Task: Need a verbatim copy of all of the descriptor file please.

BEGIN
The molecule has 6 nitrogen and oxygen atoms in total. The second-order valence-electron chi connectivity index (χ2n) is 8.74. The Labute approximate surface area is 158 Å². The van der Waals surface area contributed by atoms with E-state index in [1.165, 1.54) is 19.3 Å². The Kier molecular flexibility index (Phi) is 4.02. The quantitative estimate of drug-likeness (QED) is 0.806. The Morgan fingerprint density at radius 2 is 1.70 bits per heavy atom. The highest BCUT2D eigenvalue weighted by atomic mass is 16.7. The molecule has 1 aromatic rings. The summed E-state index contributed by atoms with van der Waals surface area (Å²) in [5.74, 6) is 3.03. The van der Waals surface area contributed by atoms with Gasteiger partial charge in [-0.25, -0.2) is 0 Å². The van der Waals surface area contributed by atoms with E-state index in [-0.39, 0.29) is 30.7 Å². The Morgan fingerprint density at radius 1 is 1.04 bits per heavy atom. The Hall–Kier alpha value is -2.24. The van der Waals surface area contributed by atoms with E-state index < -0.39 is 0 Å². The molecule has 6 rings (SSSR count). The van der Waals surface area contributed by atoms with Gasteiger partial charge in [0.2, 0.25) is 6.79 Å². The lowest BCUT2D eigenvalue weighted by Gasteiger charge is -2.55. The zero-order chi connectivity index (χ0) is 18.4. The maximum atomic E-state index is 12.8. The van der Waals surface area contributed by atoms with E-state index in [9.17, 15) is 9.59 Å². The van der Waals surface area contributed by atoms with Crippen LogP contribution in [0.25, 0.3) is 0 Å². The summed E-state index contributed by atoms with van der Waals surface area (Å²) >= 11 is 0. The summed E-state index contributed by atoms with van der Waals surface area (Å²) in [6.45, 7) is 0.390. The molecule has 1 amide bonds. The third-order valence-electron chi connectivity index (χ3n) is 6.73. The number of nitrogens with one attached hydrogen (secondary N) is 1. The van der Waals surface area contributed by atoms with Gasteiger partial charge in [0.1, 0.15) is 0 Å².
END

The molecule has 6 nitrogen and oxygen atoms in total. The second-order valence-electron chi connectivity index (χ2n) is 8.74. The Labute approximate surface area is 158 Å². The van der Waals surface area contributed by atoms with E-state index in [1.165, 1.54) is 19.3 Å². The Kier molecular flexibility index (Phi) is 4.02. The quantitative estimate of drug-likeness (QED) is 0.806. The Morgan fingerprint density at radius 2 is 1.70 bits per heavy atom. The highest BCUT2D eigenvalue weighted by atomic mass is 16.7. The molecule has 1 aromatic rings. The summed E-state index contributed by atoms with van der Waals surface area (Å²) in [5.74, 6) is 3.03. The van der Waals surface area contributed by atoms with Gasteiger partial charge in [-0.25, -0.2) is 0 Å². The van der Waals surface area contributed by atoms with E-state index in [-0.39, 0.29) is 30.7 Å². The Morgan fingerprint density at radius 1 is 1.04 bits per heavy atom. The Hall–Kier alpha value is -2.24. The van der Waals surface area contributed by atoms with E-state index < -0.39 is 0 Å². The molecule has 6 rings (SSSR count). The van der Waals surface area contributed by atoms with Gasteiger partial charge in [0.2, 0.25) is 6.79 Å². The lowest BCUT2D eigenvalue weighted by Gasteiger charge is -2.55. The zero-order chi connectivity index (χ0) is 18.4. The maximum atomic E-state index is 12.8. The van der Waals surface area contributed by atoms with E-state index in [9.17, 15) is 9.59 Å². The van der Waals surface area contributed by atoms with Crippen LogP contribution in [0.25, 0.3) is 0 Å². The summed E-state index contributed by atoms with van der Waals surface area (Å²) >= 11 is 0. The summed E-state index contributed by atoms with van der Waals surface area (Å²) in [6.45, 7) is 0.390. The molecule has 1 amide bonds. The third-order valence-electron chi connectivity index (χ3n) is 6.73. The number of nitrogens with one attached hydrogen (secondary N) is 1. The van der Waals surface area contributed by atoms with Gasteiger partial charge in [0.1, 0.15) is 0 Å².